Baltimore Ravens: Comparing current roster to Super Bowl 47 champions

NEW ORLEANS, LA - FEBRUARY 03: Joe Flacco #5, Ed Reed #20 and Ray Lewis #52 of the Baltimore Ravens celebrate with the VInce Lombardi trophy after the Ravens won 34-31 against the San Francisco 49ers during Super Bowl XLVII at the Mercedes-Benz Superdome on February 3, 2013 in New Orleans, Louisiana. (Photo by Christian Petersen/Getty Images)
NEW ORLEANS, LA - FEBRUARY 03: Joe Flacco #5, Ed Reed #20 and Ray Lewis #52 of the Baltimore Ravens celebrate with the VInce Lombardi trophy after the Ravens won 34-31 against the San Francisco 49ers during Super Bowl XLVII at the Mercedes-Benz Superdome on February 3, 2013 in New Orleans, Louisiana. (Photo by Christian Petersen/Getty Images) /

How do the Baltimore Ravens of 2018 measure up to the Super Bowl XLVII winners? Player by player let’s see who is better at each position.

The 2017 Baltimore Ravens were one victory away from making the playoffs, and they got much better as the season went on. With the offseason moves by general manager Ozzie Newsome, the  Ravens should compete in the playoffs during the 2018-19 season. 

But this is a league where success has one great measure: Titles. So then, how does the 2018 team compare to the 2012-13 Ravens who won Super Bowl XLVII? To find out, we are going to go through the two depth charts to compare each position, sizing up the two squads.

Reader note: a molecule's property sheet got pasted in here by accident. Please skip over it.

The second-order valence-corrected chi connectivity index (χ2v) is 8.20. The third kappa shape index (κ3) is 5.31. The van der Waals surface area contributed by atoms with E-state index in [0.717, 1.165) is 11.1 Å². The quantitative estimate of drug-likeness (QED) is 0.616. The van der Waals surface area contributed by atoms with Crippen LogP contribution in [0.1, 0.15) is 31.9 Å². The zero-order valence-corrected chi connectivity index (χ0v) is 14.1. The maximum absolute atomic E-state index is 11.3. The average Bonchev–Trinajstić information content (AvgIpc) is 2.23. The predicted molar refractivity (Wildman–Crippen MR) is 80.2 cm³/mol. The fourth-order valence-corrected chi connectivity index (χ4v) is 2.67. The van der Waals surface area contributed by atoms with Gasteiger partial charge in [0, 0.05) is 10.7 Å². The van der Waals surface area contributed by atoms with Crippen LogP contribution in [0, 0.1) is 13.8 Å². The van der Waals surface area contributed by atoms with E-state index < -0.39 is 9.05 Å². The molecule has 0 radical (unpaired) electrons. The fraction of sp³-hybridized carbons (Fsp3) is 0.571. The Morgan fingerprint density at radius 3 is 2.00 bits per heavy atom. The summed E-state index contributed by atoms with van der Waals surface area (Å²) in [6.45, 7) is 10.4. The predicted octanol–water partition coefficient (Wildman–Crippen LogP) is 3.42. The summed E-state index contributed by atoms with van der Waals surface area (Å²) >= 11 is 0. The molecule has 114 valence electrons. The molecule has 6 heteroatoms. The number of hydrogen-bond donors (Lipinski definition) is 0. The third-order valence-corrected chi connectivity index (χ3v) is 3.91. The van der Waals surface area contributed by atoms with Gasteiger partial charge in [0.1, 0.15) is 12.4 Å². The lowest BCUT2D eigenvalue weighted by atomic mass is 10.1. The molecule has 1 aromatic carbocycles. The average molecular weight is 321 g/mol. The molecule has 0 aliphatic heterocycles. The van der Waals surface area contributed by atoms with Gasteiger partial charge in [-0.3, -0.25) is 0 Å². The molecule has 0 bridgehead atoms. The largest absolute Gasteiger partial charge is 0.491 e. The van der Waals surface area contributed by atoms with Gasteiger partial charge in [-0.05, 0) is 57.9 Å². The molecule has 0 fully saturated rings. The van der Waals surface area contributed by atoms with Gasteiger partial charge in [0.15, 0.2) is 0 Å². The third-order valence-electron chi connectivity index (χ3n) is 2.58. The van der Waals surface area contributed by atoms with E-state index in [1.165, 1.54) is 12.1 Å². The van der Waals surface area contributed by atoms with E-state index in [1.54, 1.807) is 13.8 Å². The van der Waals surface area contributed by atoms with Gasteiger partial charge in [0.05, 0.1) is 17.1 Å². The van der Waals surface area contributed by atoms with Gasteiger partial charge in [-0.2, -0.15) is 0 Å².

The depth chart for the Champions is the official starting lineup for the Ravens for Super Bowl XLVII. The depth chart for the 2018 Ravens is the most current depth chart released on July 26.

Without further ado, let’s start with Flacco vs. Flacco.

Quarterback: 27-year old Joe Flacco vs. 33-year old Joe Flacco

33 years old is over the hill in the NFL, unless you play quarterback. Yes, maybe the arm has lost some strength, and yes, maybe the legs don’t move as fast. But quarterback is played largely between the ears. The brain of the quarterback is his biggest attribute, and humans get wiser with age.

It is true Flacco caught fire during the 2013 playoff run, and would probably have to do something similar to win the big game again. But the fact is, Joe Flacco is still Joe Flacco. The drop off of production from a 27-year old in the NFL to a 33-year old is not substantial enough to give either version of Flacco an edge.

The reason Flacco has struggled to win games now as opposed to the beginning of his career is about the roster. Ed Reed, Bernard Pollard and Ray Lewis moved on after the victory over the 49ers. On the offensive side of the ball, Flacco lost a key asset in Anquan Boldin as soon as the Super Bowl was over. He then lost Torrey Smith, and Jacoby Jones too soon after. Followed by the Ray Rice domestic violence incident, Flacco lost one of the best running backs in the league as well.

Quarterback is the most important position on the field, but it is not the only position. Remember the Ravens won a ring with Trent Dilfer. Flacco has proven he has what it takes to win a Super Bowl, and at 33 years old, Flacco is still Flacco.

EDGE: Toss-up

Running Back: Ray Rice vs. Alex Collins

Ray Rice could single-handedly change a game with his running or pass-catching ability. He was Flacco’s safety valve, but also able to turn into a stick of dynamite at any time. The loss of Rice was detrimental to the offense, and the Ravens have not found a capable workhorse since, until now.